Westward Ho, the wagons! The pioneers moving westward was the third of many movements of peoples into the North American Continent and specifically here in the Southwest, over many centuries, especially following the last Ice age with the receding glaciers (had climate change back then too). All those people, including our pioneers, came from somewhere else, all looking for the same thing, “a place to live” and hopefully survive.
The world was very different early on, for example, the Cliff Palace at Mesa Verde was being built and used at about the same time as Notre Dame Cathedral in France was being built. Very different cultures but they all had one thing in common, they wanted LAND as a place to be and to survive and worship their god. So why did the Anasazi move on? Why did Spanish and Europeans move into where the Anasazi moved out of ? All peoples have always been on the move seeking better land, food, wealth, safety, escape from tyrannical governments and for some, seeking power and control over others.
So what is our fascination over land? Unless you are a fish, land is a necessity for life, as God “formed man from the dust of the earth.” Once formed, man then and now fully depends upon the earth or dry land to live. What are lands and resources for? What are the basics that mankind needs to survive, a place to be (everybody has to be somewhere), food, shelter, clothing and water. Anything above the basics are wants and luxuries, which are really nice to have, but basics come first for all in any given area. Now, can you name even one basic need or even luxury in life that does not come from the earth, directly or indirectly? Nope, can’t be done.
Now skipping forward to our lifestyles of today demands we have some form of wealth as a medium of exchange to trade with each other to obtain the basic needs and todays many wants. How do we generate this wealth? We grow food for sale or manufacture a tool or implement, or invent something like the Internet, oops too late, Al Gore already invented that. Anyway, there is no form of wealth and economy that can be manufactured or generated that does not come from the earth and its natural resources. That establishes the basis of all mankind’s quest to obtain and control land and resources throughout history, and is especially prevalent today throughout the world. One group of people wants what another group of people have.
As early as 1765 the Spanish came here to Southwest Colorado looking for gold and later in 1776 Spaniard Escalante was back again looking for land and wealth,(notice that they were here when the 13 English colonies were just fighting for independence). By 1790, Spain controlled western Colorado and most of the Southwest States. Then the Ute Indians controlled SW Colorado, followed by trappers in the 1830s looking for wealth from the resources. By 1850 it was Westward Ho, the wagons coming west from the Mississippi River, American settlers looking for wealth and land to live on in freedom. And everyone lived happily ever after. Well, not quite! Living requires food, clothing, water, shelter, fuel for heat and cooking the food and a place to be — LAND. It works best when a local community works together exchanging goods and services creating a local economy and sharing costs of law enforcement and roads. How were they to create wealth and economy?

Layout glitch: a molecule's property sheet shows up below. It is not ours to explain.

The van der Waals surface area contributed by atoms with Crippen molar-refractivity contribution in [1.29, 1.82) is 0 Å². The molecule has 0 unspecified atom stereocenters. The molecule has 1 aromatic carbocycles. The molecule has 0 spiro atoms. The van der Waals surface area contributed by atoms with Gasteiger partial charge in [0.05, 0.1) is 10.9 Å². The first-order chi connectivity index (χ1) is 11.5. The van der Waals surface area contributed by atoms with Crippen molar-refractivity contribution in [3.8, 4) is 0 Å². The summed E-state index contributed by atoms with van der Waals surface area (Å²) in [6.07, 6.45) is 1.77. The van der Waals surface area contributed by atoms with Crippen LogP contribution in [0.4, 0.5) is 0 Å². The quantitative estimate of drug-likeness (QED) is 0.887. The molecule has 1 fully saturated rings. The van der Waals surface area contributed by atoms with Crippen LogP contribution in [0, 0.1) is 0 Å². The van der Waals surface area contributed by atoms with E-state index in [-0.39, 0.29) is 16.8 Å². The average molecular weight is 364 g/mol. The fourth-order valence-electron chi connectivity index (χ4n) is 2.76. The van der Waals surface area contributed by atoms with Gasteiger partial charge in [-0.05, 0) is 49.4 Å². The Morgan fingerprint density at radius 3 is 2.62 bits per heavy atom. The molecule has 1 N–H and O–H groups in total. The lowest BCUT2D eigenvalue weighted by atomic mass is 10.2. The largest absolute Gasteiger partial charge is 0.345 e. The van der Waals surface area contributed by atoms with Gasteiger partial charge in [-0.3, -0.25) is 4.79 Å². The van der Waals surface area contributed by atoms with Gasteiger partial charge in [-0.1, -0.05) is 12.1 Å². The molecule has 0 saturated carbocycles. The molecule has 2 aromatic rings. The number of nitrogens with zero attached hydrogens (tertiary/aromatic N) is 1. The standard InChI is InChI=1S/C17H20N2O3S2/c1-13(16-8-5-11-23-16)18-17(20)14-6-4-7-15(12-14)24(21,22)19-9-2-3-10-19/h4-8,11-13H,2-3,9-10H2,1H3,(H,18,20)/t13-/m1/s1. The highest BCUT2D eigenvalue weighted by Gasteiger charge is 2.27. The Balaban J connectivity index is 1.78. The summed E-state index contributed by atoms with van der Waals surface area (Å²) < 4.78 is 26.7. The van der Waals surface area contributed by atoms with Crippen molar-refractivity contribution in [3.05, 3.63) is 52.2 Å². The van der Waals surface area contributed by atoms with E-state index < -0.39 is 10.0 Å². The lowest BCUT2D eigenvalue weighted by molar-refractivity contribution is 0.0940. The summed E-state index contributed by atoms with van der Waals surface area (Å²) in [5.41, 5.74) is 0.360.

All wealth comes from the land and its resources. Our area had good soil for farms, water, grazing lands, minerals, coal, oil & gas, timber. Farms and ranches were established to help feed the miners and timber industry. Reservoirs and irrigation systems were built to provide the needs for all parties. We have been blessed by having our American dream of having one’s own land and access to resources to develop and improve our economy and living.
Today our county is said to be one of the lowest economic areas in the state, why? There are peoples that have determined to take the lands and wealth of our county and state for themselves, preventing use of the natural resources to enhance the local economies. The public lands are the center focus of this conflict, where natural resource use has and is being severely limited and even eliminated from economic opportunity. Over 55 percent of the public forest lands have been locked up in wilderness and roadless areas, eliminating any opportunity to create jobs and economic products of value from minerals, wood products and watershed improvement. To create economic opportunity on the small areas left open are being politically challenged to try to prevent jobs and economy from happening there as well.
The new thinking is to increase economic well-being for the county residents by increasing property taxes while eliminating development of natural resource businesses and jobs to pay the taxes. Additionally, what little private land we do have that may be suitable for housing for population growth is being “sold out” to low-taxable land-conservancy groups locking out more landowners’ opportunity to be independent and provide for a larger tax base for the local needs as well as preventing locations for new businesses. Quite the conundrum, We want better economy and county government services, but we don’t want the economic business development and workers to provide the economy. We are like the stories of the destitute old person that died of starvation, only to discover he had a million dollars under the bed and a garage full of dusty Bentleys and Rolls Royces that could have been used. Our natural resource wealth is being wasted and burned. Whose land is this? Who will come after us?
Dexter Gill is a retired forest manager who worked for private industry, three Western state forestry agencies, and the Navajo Nation forestry department. He writes from Lewis, Colo.